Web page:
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0322 Notes on Marco Polo : vol.1
Notes on Marco Polo : vol.1 / Page 322 (Color Image)

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doi: 10.20676/00000246
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306   158. CINGHIS

« pig », and Turk. yïl, Mong. fil, « year [of the cycle] »), which is the year of the pig, in the middle of the month of autumn (dar miyänah-i mah-i payiz), on the 15th day (panzdäh rôz). » D'OxsSON (Oh, I, 38), whose text, if it be a literal translation, is taken from a different passage which I cannot trace, speaks too of « the 15th of the month of autumn of the pig year ». ERDMANN (Temudschin, 573) is in closer agreement with BEREZIN'S version, except that he speaks of « spring » instead of « autumn », by a slip probably. None of the three translators gives an equivalence in the European calendar, perhaps because they could not understand what Raid meant in the present passage. There are of course three autumn months, and we ought to have been told which of the three is referred to. Moreover, what would be the use of the pleonastic mention, first of the middle of the month, then of the fifteenth day ? Ragid gives the dates of the animal cycle according to the Uighur calendar, and we know that there were some discrepancies between that calendar and the Chinese one. But since both use lunar months, there could be no great difference — one or two days at the utmost — in the number attached to any day of a given month : the full moon was practically full at the same moment for the Uighurs as well as the Chinese. If the first month of autumn were meant, the fifteenth day would be August 28, 1227, in Chinese reckoning. But, in my opinion, the natural translation is to read, without any change of letters, dar miyänah mäh-i payïz, « in the middle month of autumn ». The fifteenth of the middle month of autumn, in the Chinese calendar, was September 26, 1227 (this seems to be the solution adopted by HUNG Chün, I A, 45, when he says, I do not know on what authority, that Western writers make Chinghiz-khan die on the fifteenth day of the eighth month). This is certainly too late, but we shall see hereafter that the apparent difficulty may give a clue for the explanation of another passage hitherto misunderstood.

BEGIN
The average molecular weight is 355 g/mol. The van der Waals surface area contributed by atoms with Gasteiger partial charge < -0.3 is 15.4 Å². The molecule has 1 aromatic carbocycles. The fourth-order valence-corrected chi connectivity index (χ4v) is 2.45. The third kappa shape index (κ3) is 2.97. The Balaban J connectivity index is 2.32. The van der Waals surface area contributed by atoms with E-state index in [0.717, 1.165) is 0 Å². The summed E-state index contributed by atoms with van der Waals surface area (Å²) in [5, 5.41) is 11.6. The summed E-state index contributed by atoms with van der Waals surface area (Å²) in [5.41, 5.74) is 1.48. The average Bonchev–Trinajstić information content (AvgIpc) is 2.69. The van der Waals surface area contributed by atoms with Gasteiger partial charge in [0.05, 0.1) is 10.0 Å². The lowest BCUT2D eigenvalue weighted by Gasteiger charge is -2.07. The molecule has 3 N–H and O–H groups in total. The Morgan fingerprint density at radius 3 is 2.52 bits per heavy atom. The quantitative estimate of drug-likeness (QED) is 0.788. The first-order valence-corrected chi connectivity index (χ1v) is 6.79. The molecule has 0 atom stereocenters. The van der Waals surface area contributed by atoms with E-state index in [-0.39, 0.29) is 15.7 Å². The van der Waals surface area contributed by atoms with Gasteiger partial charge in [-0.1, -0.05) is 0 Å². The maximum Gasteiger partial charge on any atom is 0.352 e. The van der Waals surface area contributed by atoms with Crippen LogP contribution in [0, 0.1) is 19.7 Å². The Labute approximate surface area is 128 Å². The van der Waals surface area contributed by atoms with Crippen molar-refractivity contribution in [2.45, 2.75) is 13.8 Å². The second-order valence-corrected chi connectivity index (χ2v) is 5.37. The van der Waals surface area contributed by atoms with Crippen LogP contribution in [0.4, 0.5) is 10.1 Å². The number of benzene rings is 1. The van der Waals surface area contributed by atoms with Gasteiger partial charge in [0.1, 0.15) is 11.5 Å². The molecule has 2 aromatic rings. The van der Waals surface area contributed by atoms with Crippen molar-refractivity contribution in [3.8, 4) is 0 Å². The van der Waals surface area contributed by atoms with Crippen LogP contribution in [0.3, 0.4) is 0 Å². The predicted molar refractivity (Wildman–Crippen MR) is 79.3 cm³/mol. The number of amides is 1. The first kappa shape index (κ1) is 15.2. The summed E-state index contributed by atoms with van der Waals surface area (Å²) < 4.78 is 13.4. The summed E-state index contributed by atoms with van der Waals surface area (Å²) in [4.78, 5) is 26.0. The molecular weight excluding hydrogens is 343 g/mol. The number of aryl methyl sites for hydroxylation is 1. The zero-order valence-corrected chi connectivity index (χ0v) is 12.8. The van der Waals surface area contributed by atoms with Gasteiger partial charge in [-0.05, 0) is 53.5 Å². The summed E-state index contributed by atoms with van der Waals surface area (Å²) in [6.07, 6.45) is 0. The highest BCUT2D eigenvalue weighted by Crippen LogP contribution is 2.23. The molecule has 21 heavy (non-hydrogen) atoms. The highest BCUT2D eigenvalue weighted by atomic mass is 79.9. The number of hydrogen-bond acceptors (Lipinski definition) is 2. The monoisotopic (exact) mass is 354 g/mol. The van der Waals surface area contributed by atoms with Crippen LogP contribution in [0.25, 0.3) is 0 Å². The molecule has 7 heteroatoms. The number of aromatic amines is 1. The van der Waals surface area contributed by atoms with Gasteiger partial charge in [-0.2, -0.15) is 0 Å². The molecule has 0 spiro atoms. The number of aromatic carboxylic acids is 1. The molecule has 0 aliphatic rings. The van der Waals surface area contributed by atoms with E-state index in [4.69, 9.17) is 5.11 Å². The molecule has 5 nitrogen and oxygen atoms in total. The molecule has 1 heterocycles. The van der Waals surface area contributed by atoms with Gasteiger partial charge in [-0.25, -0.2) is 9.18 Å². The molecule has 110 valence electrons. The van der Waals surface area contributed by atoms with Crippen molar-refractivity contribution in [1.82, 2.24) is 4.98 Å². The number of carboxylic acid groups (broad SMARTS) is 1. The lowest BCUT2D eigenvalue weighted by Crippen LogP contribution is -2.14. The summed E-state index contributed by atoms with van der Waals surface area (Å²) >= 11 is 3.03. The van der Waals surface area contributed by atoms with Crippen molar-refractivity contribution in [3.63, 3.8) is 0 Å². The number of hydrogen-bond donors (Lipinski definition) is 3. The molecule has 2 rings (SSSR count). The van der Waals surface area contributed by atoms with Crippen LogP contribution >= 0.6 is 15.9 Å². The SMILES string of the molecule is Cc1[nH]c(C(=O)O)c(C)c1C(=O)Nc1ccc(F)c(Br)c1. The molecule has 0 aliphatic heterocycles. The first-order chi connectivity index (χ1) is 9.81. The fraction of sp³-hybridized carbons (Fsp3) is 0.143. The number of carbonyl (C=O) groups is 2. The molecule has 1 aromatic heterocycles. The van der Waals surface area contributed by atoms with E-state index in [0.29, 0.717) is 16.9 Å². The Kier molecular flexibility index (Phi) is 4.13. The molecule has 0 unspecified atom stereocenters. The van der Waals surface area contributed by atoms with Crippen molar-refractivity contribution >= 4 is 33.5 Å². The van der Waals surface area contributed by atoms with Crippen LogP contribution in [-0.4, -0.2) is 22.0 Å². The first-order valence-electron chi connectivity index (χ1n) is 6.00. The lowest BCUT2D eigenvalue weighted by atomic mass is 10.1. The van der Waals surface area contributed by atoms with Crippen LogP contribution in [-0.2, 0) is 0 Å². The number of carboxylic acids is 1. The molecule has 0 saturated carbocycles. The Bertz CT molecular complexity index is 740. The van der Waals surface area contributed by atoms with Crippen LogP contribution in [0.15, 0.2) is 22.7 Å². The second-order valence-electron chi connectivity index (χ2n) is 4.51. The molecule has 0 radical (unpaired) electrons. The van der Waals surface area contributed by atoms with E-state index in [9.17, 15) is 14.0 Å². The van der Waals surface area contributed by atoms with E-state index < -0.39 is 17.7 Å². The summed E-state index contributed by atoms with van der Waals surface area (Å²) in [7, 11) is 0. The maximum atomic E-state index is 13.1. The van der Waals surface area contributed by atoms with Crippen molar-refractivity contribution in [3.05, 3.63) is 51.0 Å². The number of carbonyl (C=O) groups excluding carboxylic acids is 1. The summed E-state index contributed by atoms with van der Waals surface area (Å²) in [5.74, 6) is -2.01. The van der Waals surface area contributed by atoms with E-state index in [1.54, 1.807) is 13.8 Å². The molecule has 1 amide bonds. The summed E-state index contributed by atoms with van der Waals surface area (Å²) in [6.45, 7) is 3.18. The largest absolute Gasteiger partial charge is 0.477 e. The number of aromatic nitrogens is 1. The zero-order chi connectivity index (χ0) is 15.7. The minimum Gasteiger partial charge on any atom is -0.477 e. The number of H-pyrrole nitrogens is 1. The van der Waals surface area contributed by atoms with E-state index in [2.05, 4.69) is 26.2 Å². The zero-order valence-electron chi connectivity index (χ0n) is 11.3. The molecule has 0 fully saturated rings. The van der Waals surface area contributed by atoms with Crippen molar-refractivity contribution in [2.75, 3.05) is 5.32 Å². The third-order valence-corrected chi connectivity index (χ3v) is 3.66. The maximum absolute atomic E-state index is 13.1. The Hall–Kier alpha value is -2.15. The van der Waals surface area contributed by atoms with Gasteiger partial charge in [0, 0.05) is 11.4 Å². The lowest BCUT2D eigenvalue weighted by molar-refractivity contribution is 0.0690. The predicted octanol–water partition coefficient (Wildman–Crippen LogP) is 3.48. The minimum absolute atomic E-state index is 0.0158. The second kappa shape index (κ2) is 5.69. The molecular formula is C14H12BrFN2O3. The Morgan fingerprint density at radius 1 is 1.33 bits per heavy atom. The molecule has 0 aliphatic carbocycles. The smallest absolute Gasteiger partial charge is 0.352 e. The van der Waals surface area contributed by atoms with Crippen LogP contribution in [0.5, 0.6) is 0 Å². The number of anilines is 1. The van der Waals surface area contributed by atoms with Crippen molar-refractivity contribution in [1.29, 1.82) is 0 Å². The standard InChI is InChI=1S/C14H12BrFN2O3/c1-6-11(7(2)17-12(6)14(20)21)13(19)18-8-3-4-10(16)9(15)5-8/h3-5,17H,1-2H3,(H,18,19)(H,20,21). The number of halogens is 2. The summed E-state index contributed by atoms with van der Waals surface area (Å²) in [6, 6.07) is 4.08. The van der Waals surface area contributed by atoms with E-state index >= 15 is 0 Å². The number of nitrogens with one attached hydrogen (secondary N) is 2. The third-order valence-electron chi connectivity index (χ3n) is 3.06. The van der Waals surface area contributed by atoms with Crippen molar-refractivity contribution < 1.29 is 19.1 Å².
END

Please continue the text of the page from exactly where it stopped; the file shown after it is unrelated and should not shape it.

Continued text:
1. (Ber, III, Pers. text, 149; transi., 99) : « On the 15th day of the month of autumn of the pig year, corresponding to ramadan of the year 624, [the Emperor] departed from the perishable world... » Here there is no miyänah, « middle », nor is the day of the month of ramadan indicated. Ramadan A. H. 624 corresponds to August 15-September 14, 1227; no precision is possible, except that the fifteenth day of the Chinese month falling in ramadan A. H. 624 would of course be again August 28, 1227.

  2. (Ber, III, Pers. text, 152-153 ; transi., 101-102) : « Among the Mongols it is well established and known that Chinghiz-khan lived seventy-two Turkish years. He was born in the gaga yïl, which is the year of the pig, and he died too in the SO yïl in the country of Tangqut (-= Tangut). They brought his coffin to his ordo (ordôhai, in the plural) on the fifteenth day of the month of .'awwal of that year, which corresponds to the fourth of ramadan of the year 624 of the Hegira, and [then] made known the catastrophe. » This translation of BEREZIN is absurd. The fifteenth of ,awwal would correspond to September 29, 1227, and the fourth of ramadan to August 18, 1227. But how could a day of a month in a certain calendar correspond, in the same year, to another day of another month in the same calendar ? This is tantamount to saying that September 29, 1227, is the same as August 18, 1227 ! Obviously, the text is corrupt. Moreover, BEREZIN's Persian text gives « the fourteenth (,m4,-) of ramadan », without any variant, while his translation gives « the fourth (r)1:-) of ramadan ». Instead of J9. , « month of !awwc7l », adopted in the text and the

translation, BEREZIN mentions in a note the variant   14-t, « month of hûn » in one manuscript.